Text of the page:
|Volume 20 Number 8 August 2018||
Louis Rushmore, Editor
Read your article and agree what you wrote down concerning Jesus’ teachings of the exceptive clause about fornication, which was addressing the Jewish custom. As for Christians, though, it will best to divorce during the betrothal or engagement stage…
In western, contemporary society, civil laws governing marriage do not include an engagement or a betrothal in the legal proceedings of a wedding. Biblical Judaism overshadowed cultural, religious and civil circumstances, and it lumped together the engagement or betrothal—a legal contract—with the officiation of the wedding.
The Bible does not designate a wedding as a religious activity other than that a man and a woman may marry to avoid immorality (1 Corinthians 7:2, 36). Therefore, people must address the laws of the land under which they live (Romans 13:1-7) respecting the legal proceedings of obtaining and defining a marriage. Whatever legal procedure required in a nation to constitute a marriage is obligatory upon couples intending to wed (as long as man’s laws do not conflict with the laws of God, Acts 5:29, e.g., so-called “homosexual marriages”).
However, once a marriage has occurred, Deity requires that the marriage continue, except that a separation or divorce from marriage may occur due to fornication (Matthew 5:32) or because of desertion (1 Corinthians 7:12-15). Jesus Christ set a precedent for the Christian or Gospel Age regarding divorce from a marriage, stipulating that only the innocent party to fornication may remarry (Matthew 19:9).
New Testament teachings concerning marriage, divorce and remarriage are not confined to consideration of biblical Judaism (e.g., the Gospel of Matthew). The Gospel account by Mark likewise presents our Lord’s marriage instructions to non-Jews—Romans (Mark 10:11-12). The Gospel according to Luke also represents the teaching of Jesus about marriage, divorce and remarriage to a universal, international readership (Luke 16:18). Of course, New Testament epistles also contain marriage instructions (e.g., Ephesians, 1 Corinthians).
In conclusion, in nations with which I am familiar, an engagement or a betrothal to be married is not part of a legal marriage. Therefore, an engagement or a betrothal in those countries may be terminated without violating New Testament biblical instruction about marriage, divorce and remarriage. That scenario may not be true in all contemporary nations, and some countries may have laws comparable to legal requirements governed by first century Judaism. (Though Palestine was under Roman rule in the first century, to an extent, Jews were permitted to govern themselves.)
What’s Wrong with Instrumental
Music in Christian Worship?
Louis Rushmore, Editor
“I don’t see anything wrong with instrumental music in Christian worship, and I like it,” is the sentiment sometimes expressed. Well, I like instrumental music, too, and if God had asked me for my input, I would have recommended it. However, God stipulated, a long time before I or anyone else who has lived in the last nearly 2,000 years was born, precisely how we in the Christian Age are authorized to worship Him musically. Specifically and exclusively, Ephesians 5:19 and Colossians 3:16 authorize “singing.” Note that singing is not only distinguishable from instrumental music, but it is also distinguishable from vocal expressions other than singing (e.g., humming, whistling, extraneous noises, etc.).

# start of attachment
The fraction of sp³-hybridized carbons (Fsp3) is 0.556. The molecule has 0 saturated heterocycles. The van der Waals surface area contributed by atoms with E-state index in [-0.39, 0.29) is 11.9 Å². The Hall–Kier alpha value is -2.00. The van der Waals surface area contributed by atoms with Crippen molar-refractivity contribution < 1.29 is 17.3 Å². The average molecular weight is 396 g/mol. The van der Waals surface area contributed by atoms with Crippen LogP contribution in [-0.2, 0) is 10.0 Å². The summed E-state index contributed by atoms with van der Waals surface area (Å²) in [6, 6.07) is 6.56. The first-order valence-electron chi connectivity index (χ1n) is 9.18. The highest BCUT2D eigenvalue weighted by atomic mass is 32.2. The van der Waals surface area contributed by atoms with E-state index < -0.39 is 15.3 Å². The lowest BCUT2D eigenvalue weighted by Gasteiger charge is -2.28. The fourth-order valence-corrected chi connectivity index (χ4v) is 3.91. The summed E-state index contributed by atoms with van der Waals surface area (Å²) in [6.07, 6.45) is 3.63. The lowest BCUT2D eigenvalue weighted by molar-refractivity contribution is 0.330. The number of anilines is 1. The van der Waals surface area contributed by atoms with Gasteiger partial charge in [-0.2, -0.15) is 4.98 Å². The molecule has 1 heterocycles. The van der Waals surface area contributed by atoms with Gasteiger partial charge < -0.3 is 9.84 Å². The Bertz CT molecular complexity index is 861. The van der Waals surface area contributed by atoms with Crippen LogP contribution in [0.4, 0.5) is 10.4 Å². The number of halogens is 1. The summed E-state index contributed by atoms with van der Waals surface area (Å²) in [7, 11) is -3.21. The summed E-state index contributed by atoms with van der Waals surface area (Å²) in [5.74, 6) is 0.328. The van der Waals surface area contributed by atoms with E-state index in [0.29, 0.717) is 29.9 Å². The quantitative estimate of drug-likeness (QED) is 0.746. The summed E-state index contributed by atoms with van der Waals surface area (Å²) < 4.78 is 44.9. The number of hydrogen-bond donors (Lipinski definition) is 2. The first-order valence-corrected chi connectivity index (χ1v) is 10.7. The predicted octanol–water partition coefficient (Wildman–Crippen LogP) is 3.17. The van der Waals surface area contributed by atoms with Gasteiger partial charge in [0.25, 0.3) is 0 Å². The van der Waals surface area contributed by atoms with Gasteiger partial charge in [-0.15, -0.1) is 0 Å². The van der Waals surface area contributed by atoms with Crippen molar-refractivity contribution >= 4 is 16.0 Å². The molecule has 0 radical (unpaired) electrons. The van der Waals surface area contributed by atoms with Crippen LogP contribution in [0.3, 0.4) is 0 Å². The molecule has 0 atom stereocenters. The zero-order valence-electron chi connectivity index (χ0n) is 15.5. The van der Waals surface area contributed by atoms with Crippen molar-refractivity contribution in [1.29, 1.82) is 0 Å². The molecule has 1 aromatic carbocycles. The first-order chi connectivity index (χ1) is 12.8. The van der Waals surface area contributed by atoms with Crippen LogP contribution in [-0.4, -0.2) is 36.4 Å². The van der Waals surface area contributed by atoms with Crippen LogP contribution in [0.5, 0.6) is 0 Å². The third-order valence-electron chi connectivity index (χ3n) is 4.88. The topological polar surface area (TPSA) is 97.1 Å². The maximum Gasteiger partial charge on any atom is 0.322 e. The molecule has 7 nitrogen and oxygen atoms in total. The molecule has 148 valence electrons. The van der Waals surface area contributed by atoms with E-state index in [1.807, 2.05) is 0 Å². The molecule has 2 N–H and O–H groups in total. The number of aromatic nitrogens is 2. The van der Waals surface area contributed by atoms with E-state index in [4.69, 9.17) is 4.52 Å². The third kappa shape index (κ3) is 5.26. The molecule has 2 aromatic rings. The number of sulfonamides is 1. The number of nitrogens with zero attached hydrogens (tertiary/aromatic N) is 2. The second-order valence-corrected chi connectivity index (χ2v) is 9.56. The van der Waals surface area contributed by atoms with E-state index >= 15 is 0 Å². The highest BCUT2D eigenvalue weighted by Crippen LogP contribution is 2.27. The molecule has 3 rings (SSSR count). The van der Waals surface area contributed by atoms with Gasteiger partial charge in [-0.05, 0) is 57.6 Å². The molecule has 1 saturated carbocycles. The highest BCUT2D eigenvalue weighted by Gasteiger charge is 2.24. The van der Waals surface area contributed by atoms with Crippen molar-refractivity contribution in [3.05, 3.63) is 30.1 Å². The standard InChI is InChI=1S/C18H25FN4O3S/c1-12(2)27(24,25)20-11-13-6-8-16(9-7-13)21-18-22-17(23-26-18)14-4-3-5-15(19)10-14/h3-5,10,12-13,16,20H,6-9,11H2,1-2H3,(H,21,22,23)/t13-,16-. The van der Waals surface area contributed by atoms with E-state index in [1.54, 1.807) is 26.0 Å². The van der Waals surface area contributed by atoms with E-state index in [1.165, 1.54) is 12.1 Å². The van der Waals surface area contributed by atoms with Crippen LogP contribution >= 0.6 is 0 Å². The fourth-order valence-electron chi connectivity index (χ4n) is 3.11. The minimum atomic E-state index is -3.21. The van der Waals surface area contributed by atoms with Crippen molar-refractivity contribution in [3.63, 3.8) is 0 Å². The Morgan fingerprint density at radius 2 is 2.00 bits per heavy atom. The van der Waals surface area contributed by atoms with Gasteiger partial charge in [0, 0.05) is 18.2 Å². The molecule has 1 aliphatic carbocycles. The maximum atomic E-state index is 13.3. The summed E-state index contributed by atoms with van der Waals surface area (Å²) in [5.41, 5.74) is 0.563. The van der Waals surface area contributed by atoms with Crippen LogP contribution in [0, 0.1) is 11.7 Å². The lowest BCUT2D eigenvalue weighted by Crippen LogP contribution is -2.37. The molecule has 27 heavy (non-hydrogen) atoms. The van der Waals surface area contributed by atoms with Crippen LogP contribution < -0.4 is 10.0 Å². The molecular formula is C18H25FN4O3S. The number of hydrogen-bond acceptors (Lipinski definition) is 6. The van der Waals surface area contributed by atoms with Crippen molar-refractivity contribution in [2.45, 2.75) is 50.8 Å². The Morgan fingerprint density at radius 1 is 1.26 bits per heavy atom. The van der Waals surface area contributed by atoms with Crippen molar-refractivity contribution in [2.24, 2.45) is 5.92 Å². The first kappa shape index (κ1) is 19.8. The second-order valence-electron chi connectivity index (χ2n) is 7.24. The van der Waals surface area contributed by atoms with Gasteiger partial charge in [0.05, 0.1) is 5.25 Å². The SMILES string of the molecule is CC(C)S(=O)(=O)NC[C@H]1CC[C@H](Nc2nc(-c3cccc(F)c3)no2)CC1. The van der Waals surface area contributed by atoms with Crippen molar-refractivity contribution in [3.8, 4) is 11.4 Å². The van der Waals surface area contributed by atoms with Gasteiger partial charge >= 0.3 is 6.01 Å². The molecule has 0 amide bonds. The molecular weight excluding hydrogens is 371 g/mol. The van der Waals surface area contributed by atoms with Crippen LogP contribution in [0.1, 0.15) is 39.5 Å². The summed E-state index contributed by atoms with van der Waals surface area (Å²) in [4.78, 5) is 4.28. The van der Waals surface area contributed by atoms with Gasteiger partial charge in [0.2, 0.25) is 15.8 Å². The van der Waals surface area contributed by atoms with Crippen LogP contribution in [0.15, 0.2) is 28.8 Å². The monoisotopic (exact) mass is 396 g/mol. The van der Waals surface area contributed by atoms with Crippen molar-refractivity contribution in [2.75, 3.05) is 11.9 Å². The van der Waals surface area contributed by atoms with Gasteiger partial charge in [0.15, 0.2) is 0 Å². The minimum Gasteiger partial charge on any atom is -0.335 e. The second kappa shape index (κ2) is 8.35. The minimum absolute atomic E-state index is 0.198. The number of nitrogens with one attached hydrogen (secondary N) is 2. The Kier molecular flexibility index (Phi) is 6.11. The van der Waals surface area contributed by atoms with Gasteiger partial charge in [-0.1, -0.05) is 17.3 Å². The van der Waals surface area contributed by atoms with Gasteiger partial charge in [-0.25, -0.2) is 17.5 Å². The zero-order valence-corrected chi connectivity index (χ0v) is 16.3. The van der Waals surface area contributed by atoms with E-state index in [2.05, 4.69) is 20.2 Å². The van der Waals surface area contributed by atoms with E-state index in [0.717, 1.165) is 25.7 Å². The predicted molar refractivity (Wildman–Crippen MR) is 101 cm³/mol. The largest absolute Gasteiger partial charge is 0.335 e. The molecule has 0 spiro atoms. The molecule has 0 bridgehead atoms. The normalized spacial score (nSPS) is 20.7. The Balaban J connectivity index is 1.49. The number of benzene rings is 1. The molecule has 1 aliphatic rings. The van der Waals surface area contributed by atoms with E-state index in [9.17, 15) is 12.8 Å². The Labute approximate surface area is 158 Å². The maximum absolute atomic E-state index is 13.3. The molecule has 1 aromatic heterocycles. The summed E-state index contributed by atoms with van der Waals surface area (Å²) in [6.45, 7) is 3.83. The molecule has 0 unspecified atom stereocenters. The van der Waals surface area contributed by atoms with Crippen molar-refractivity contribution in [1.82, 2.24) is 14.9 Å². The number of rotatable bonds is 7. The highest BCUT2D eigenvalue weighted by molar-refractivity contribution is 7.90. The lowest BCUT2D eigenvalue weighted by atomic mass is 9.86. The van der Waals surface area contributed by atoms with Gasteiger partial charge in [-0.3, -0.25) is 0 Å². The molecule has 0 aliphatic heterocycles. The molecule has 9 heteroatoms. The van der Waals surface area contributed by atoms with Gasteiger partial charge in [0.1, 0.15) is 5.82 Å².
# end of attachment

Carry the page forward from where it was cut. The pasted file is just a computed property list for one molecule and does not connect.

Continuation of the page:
The very next verse following Colossians 3:16 pertains to authority in religion. While the passage applies generally to the authority of God’s Word, in its context, Colossians 3:17 applies first to singing being authorized for Christian worship. “16 Let the word of Christ dwell in you richly in all wisdom, teaching and admonishing one another in psalms and hymns and spiritual songs, singing with grace in your hearts to the Lord. 17 And whatever you do in word or deed, do all in the name of [by the authority of] the Lord Jesus, giving thanks to God the Father through Him” (Colossians 3:16-17 NKJV).
Some Old Testament Bible characters could have said that they, too, didn’t see anything wrong with doing something in an alternative way to what God stipulated or authorized. For instance, Nadab and Abihu—sons of Aaron and priests themselves—could have reasoned and verbalized, “I don’t see anything wrong with using an alternative fire-source to burn incense with which to worship God.” On that occasion, God reacted miraculously and immediately to demonstrate clearly His displeasure. “Then Nadab and Abihu, the sons of Aaron, each took his censer and put fire in it, put incense on it, and offered profane [“strange” KJV] fire before the Lord, which He had not commanded them. So fire went out from the Lord and devoured them, and they died before the Lord” (Leviticus 10:1-2). God Himself had been the initial source of authorized fire as He sent forth fire to ignite the animal sacrifice (Leviticus 9:24). We read about that just a few verses prior to the event chronicled in Leviticus 10:1-2. Censors were to be ignited with coals from the altar (Leviticus 16:12), rather than from an alternative, unspecified source.
“Not everyone who says to Me, ‘Lord, Lord,’ shall enter the kingdom of heaven, but he who does the will of My Father in heaven. Many will say to Me in that day, ‘Lord, Lord, have we not prophesied in Your name, cast out demons in Your name, and done many wonders in Your name?’ And then I will declare to them, ‘I never knew you; depart from Me, you who practice lawlessness!’” (Matthew 7:21-23). Truly, God said, through the Holy Spirit to the inspired New Testament penmen, what He meant, and as assuredly, He meant what He said! Everything else is “lawlessness.”